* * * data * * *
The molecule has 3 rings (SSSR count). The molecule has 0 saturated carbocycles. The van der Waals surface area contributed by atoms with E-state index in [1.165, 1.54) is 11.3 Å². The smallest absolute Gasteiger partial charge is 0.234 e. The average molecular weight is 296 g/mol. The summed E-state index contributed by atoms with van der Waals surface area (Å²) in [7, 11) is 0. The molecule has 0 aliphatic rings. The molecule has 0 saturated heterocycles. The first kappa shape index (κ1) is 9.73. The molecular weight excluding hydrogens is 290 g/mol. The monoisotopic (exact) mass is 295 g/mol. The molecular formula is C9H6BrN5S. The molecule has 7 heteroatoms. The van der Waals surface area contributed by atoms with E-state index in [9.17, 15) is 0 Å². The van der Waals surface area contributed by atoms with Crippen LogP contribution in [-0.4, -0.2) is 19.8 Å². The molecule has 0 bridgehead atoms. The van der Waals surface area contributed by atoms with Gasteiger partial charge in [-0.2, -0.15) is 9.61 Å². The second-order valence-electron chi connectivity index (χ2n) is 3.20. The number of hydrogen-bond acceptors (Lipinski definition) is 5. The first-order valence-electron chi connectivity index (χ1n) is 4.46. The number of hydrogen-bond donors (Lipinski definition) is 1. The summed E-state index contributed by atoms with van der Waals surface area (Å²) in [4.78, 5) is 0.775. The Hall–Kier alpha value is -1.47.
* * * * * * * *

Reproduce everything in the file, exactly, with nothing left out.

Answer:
The molecule has 3 rings (SSSR count). The molecule has 0 saturated carbocycles. The van der Waals surface area contributed by atoms with E-state index in [1.165, 1.54) is 11.3 Å². The smallest absolute Gasteiger partial charge is 0.234 e. The average molecular weight is 296 g/mol. The summed E-state index contributed by atoms with van der Waals surface area (Å²) in [7, 11) is 0. The molecule has 0 aliphatic rings. The molecule has 0 saturated heterocycles. The first kappa shape index (κ1) is 9.73. The molecular weight excluding hydrogens is 290 g/mol. The monoisotopic (exact) mass is 295 g/mol. The molecular formula is C9H6BrN5S. The molecule has 7 heteroatoms. The van der Waals surface area contributed by atoms with E-state index in [9.17, 15) is 0 Å². The van der Waals surface area contributed by atoms with Crippen LogP contribution in [-0.4, -0.2) is 19.8 Å². The molecule has 0 bridgehead atoms. The van der Waals surface area contributed by atoms with Gasteiger partial charge in [-0.2, -0.15) is 9.61 Å². The second-order valence-electron chi connectivity index (χ2n) is 3.20. The number of hydrogen-bond acceptors (Lipinski definition) is 5. The first-order valence-electron chi connectivity index (χ1n) is 4.46. The number of hydrogen-bond donors (Lipinski definition) is 1. The summed E-state index contributed by atoms with van der Waals surface area (Å²) in [4.78, 5) is 0.775. The Hall–Kier alpha value is -1.47.